Convert recordings to MP3


I am currently recording all incoming and outgoing calls to my asterisk server. It is legal in Canada.

I would like to convert the recordings to mp3 and email them, trouble is I tried using toolame and it was garbled and sux doesn’t work because I have debian and debian doesn’t seem to like mp3s for some reason…

Any ideas on how I might get my files converted?


cron + lame + mlame batch script = recorded call goodness.

  1. download and compile lame:
  2. copy mlame script from the misc directory to wherever you want (i use /usr/local)
  3. run following job whenever you want (we run after hours and then copy files to storage server, works great).

/usr/local/mlame -r -f -o "-b 16 -m m -q 9 --resample 8 --quiet" /var/spool/asterisk/monitor/*.wav

my setup is a bit more complex, since we record around 10,000 calls per day across 7 servers, so i have the encode process scripted, but the general idea is the same.


We require the recordings of meetme conferences to be in mp3 format, and we need it immediatly after the conference.

Due the nature of our problem using a cron lame script is not going to work for us. How can I excute my script when the meetme application exits, that is when the recording stops, in order to the conversion on the spot.

The Monitor application has a variable name called MONITOR_EXEC to specify a script file to be executed when the Monitor application exits. Howcome there isn’t a MEETME_EXEC?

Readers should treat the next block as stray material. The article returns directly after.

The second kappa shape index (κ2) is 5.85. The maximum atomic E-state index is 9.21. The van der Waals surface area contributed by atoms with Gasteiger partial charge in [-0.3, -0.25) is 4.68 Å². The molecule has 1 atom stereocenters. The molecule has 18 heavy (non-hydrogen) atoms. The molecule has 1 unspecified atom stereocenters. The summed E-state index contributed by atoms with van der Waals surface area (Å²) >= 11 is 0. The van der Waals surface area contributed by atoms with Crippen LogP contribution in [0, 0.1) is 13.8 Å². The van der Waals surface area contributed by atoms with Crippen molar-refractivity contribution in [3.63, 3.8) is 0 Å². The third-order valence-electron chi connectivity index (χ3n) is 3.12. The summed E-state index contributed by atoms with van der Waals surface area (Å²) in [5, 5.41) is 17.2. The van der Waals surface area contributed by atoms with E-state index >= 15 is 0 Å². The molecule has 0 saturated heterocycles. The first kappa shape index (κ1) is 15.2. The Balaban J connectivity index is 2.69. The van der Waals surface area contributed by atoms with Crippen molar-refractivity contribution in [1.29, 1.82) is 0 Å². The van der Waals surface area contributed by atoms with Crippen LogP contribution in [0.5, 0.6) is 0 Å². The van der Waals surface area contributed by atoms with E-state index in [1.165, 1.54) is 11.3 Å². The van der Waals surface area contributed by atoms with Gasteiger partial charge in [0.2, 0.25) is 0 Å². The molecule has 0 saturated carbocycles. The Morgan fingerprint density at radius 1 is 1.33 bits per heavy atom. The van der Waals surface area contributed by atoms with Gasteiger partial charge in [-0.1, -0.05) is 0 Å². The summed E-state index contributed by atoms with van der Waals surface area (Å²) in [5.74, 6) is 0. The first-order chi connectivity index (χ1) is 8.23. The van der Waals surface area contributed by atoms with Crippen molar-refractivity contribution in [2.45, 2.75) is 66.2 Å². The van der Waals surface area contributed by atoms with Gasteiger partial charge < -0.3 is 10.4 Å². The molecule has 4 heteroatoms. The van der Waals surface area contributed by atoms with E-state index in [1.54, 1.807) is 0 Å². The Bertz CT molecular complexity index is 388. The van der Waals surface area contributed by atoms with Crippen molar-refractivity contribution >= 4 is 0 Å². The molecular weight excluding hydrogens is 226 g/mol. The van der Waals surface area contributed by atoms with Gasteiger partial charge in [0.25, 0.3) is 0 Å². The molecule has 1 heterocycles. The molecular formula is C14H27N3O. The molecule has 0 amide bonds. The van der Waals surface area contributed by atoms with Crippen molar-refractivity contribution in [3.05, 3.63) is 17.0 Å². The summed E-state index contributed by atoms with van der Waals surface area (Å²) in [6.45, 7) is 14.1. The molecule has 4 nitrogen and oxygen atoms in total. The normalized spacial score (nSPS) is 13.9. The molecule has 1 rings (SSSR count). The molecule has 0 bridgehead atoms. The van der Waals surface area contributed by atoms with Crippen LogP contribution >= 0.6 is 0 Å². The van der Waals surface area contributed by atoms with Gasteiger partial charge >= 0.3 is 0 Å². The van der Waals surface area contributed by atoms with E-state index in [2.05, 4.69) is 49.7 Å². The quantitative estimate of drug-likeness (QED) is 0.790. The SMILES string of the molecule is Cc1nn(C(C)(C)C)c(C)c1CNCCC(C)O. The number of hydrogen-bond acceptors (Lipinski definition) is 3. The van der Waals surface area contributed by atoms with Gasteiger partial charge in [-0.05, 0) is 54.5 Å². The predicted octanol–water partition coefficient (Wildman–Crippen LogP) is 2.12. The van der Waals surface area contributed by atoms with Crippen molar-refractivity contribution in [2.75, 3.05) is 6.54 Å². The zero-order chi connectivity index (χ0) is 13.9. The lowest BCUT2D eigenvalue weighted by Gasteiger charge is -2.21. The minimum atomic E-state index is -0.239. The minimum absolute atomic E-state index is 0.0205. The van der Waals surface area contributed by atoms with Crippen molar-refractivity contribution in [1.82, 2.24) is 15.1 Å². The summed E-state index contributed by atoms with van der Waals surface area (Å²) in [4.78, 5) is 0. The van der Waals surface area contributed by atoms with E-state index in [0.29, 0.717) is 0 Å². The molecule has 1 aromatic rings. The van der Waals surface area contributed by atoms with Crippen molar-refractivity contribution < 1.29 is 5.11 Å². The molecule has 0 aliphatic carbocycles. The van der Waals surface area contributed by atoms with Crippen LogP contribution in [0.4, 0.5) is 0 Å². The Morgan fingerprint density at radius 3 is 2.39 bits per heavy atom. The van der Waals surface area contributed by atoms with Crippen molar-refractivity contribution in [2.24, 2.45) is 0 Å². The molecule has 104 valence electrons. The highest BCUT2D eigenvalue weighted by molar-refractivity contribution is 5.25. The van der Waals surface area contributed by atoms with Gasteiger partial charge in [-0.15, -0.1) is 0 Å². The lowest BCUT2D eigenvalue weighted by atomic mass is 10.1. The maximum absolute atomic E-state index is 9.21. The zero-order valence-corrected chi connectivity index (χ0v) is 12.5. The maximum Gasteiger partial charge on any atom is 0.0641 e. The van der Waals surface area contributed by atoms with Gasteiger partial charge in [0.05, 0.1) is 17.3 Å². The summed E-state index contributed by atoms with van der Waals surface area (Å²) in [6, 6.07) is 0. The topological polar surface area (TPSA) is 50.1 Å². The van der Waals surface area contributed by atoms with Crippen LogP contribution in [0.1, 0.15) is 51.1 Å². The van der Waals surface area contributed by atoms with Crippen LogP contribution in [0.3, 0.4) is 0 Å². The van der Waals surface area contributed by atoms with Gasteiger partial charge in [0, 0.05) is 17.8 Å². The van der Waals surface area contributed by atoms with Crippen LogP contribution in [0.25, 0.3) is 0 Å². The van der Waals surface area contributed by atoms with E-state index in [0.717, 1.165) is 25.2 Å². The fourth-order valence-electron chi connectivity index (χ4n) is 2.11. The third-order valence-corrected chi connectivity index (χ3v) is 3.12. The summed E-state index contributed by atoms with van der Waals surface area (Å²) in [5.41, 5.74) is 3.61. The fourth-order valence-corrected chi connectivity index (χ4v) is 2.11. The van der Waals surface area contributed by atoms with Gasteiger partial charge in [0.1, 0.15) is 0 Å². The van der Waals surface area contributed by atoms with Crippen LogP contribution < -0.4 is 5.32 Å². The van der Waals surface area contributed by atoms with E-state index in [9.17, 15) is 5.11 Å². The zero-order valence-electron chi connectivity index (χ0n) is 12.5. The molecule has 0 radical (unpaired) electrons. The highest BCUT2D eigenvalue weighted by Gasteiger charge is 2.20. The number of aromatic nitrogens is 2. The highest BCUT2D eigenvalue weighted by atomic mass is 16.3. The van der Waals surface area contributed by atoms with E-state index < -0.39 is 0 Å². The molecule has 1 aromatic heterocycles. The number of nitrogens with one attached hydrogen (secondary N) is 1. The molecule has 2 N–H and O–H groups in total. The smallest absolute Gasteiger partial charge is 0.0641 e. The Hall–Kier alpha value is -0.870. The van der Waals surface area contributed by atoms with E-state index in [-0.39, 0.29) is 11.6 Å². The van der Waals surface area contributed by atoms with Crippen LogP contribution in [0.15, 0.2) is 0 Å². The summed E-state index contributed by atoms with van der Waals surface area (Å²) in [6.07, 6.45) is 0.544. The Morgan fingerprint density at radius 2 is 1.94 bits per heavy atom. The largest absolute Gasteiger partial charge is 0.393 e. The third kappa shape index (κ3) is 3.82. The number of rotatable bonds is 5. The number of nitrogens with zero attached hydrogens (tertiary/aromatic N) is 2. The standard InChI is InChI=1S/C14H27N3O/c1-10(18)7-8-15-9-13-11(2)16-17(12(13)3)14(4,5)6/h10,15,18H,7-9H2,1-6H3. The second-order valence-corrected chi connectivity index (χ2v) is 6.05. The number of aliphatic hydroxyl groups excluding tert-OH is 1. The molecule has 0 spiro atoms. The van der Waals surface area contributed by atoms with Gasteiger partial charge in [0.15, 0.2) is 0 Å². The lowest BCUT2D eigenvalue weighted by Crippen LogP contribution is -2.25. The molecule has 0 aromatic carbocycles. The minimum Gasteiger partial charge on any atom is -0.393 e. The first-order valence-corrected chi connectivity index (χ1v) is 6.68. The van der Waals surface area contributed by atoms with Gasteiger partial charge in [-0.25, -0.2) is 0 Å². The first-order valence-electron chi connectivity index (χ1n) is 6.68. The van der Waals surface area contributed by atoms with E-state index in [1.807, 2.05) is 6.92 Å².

‘r’ – Record conference (records as ${MEETME_RECORDINGFILE}
using format ${MEETME_RECORDINGFORMAT}). Default filename is
meetme-conf-rec-${CONFNO}-${UNIQUEID} and the default format is wav

theoretically if asterisk can encode straight to mp3 (i remember hearing something about a format_mp3 a while ago) couldn’t this do it on the fly? Only downside is this would constantly mp3 encode while the conference is going, which will eat some CPU…

nope, mp3 support in asterisk is limited to playback only - it cannot record in MP3 format - yet. i believe that is being looked at for 1.4 or 1.6.

however, if you can use GSM, it’s almost as small and the quality is just as good, if that would be an alternative…

as for getting the file encoded immediately after the conference, you might be able to use the ‘h’ extension to initiate the recording immediately after the conference ends, OR you could have a cron job that runs every minute to check for files to encode. either way should work just fine, i would think.